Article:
Gen AI goes mainstream

January: 2023 began with ChatGPT4 hitting 100 million users

Ipsos | Almanac 2024 | Artificial intelligence

2023 was the year that artificial intelligence (AI) cut through and went mainstream. In making its choice for the most notable word of the year, Collins Dictionary picked ‘AI’ because it “has accelerated at such a fast pace and become the dominant conversation of 2023”.

At the beginning of the year the Generative AI platform ChatGPT4 dominated headlines after it reached 100 million users in two months, making it the fastest-growing consumer internet app ever, according to analysts. Visits to the OpenAI-owned site continued to grow throughout the spring before peaking in May with 1.8 billion visits (in October 2023 this was 1.7 billion visits).

All the hype about this technology has cut through to the attention of the public. People recognise the gravity of the changes brought by AI. 66% globally say products and services using AI will profoundly change their daily life in the next three to five years. This is a seven-percentage point (pp) increase since we asked the same question in December 2021. Younger people are more likely to feel this way, with 69% of Gen Z and 67% of Millennials saying this is the case, while only 59% Baby Boomers feel the same.

Has AI gone too far?

The advancement of AI in 2023 has also brought worry about the speed of change. The number of people concerned about AI is growing. 52% globally say products and services using AI makes them nervous, a 13pp increase since December 2021. This sentiment is much higher in English-speaking countries with Australia (69%), Great Britain (65%), Canada, New Zealand, United States (all 63%), and Ireland (62%) the most worried countries globally.

It’s in these countries where scepticism about how we embed AI in our lives is highest. People in much of the English-speaking world feel AI’s role in education should be limited. They are more likely to believe its effect will be negative, with the public in those countries also more likely to think AI should be banned in schools – contrary to the global average who think AI has a role to play in education.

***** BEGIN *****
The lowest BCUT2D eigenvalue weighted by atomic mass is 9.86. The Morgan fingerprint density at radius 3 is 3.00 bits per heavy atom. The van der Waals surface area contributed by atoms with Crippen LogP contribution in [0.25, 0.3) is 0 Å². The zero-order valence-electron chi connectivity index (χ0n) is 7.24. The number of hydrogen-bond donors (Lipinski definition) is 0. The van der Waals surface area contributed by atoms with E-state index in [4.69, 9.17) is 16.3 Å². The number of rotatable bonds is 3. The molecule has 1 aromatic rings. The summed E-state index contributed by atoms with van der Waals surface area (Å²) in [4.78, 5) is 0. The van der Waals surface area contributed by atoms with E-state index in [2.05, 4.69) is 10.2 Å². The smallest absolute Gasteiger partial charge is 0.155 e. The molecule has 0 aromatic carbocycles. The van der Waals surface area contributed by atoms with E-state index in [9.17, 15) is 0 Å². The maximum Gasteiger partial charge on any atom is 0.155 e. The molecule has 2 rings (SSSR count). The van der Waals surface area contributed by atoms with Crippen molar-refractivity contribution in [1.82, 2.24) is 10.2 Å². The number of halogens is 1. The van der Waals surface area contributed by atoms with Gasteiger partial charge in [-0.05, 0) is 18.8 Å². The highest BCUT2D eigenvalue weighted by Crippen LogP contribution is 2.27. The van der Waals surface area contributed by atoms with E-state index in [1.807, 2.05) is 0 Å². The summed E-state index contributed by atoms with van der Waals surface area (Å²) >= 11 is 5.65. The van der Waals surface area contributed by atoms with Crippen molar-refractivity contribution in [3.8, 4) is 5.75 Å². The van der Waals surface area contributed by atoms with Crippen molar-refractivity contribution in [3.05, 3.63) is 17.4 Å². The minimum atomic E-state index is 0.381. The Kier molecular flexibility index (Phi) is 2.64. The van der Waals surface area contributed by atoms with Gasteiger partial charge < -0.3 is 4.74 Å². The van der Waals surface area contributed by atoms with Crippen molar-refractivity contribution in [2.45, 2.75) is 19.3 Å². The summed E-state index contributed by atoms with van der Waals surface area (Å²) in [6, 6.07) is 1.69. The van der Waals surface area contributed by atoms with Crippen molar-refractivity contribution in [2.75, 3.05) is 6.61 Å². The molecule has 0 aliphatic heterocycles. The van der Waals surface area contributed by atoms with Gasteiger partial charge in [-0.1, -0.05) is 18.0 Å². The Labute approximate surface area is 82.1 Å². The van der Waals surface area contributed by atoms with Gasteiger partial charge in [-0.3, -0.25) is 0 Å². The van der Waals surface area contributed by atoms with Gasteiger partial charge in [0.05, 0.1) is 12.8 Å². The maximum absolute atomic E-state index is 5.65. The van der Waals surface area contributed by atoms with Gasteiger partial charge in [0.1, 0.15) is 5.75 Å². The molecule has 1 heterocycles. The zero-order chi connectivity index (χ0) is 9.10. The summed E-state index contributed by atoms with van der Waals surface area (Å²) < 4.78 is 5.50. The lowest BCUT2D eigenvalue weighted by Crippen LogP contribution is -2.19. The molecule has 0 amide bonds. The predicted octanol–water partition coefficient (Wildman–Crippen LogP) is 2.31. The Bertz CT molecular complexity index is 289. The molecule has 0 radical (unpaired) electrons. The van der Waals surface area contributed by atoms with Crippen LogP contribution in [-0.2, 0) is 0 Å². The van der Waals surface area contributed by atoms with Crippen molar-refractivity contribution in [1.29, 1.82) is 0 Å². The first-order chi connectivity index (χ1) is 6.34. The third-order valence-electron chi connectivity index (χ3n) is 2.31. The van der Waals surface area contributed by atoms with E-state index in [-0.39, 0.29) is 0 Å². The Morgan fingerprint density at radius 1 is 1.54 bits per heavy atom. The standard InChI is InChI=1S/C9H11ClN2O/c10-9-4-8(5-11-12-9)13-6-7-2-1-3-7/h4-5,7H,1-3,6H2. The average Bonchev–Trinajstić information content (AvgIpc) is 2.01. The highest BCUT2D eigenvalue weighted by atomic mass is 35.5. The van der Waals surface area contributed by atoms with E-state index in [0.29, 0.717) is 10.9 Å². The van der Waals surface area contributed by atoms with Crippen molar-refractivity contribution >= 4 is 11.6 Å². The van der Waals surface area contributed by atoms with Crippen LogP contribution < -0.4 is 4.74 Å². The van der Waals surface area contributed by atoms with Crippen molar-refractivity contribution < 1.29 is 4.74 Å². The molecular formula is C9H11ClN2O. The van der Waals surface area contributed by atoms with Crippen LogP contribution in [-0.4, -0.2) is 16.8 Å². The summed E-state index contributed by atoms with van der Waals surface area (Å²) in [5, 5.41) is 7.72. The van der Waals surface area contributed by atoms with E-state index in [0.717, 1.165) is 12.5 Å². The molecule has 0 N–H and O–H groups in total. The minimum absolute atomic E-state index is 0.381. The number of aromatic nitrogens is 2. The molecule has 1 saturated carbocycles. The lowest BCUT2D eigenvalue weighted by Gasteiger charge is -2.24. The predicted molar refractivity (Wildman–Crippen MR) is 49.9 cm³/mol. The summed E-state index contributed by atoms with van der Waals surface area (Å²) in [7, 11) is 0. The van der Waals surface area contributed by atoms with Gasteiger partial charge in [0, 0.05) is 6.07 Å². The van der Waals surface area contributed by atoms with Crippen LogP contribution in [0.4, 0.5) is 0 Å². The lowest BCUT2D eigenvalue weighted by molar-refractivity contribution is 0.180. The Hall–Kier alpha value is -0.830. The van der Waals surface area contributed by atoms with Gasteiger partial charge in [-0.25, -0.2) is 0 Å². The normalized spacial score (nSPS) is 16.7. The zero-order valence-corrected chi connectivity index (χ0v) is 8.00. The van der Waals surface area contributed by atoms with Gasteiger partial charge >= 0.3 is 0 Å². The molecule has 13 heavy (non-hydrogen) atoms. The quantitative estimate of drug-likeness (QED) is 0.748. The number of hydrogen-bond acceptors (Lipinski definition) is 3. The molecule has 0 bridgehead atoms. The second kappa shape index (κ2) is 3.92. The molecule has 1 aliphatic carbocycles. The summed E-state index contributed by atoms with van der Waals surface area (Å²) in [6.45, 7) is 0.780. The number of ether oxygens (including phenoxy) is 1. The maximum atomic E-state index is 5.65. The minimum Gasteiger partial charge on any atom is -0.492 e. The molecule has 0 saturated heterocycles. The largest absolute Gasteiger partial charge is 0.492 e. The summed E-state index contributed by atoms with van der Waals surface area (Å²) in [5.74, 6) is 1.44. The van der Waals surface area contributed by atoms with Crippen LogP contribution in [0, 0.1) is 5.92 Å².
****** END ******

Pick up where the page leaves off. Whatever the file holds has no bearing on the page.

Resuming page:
Ipsos | Almanac 2024 | Generative AI

AI: Friend or foe?

This year AI began to be seen as one of the top concerns for risk experts, alongside climate change and cyber security. According to the AXA Future Risks Report, the most popular reason among experts for choosing AI as a risk was “the potential of advanced AI to pose an existential threat to mankind.”

The same report found 64% of experts, and 70% of members of the public, say there should be a break in research into AI.

In our annual survey assessing attitudes to security threats, 60% felt an AI-based defence system breaking free of human control was a real threat to humanity. Meanwhile, only 43% have confidence in their government to protect its citizens from this threat.

What will AI change?

One area where AI is expected to have the biggest impact is in how we work. Tech entrepreneur Elon Musk, in an interview with UK Prime Minister Rishi Sunak in November this year, said “there will come a point where no job is needed”. While most people think it is not likely their job will be replaced by AI in the next five years, many people think it is. 36% believe AI will be doing their job by 2028, with this belief much higher in Asia.  

Looking into the year ahead with the US Presidential Election, trust and truth could be one of the defining features of 2024. Being able to tell the difference between what’s real and what’s fake will be harder due to an AI people believe. 74% globally say AI is making it easier to generate very realistic fake news stories and images. People across all 29 countries in our AI and Disinformation survey are united that AI is more likely to make disinformation and misinformation worse.

Looking ahead to the next 12 years, AI will continue to be further embedded into our day-to-day lives, raising questions around the role of government and regulation on living with this technology.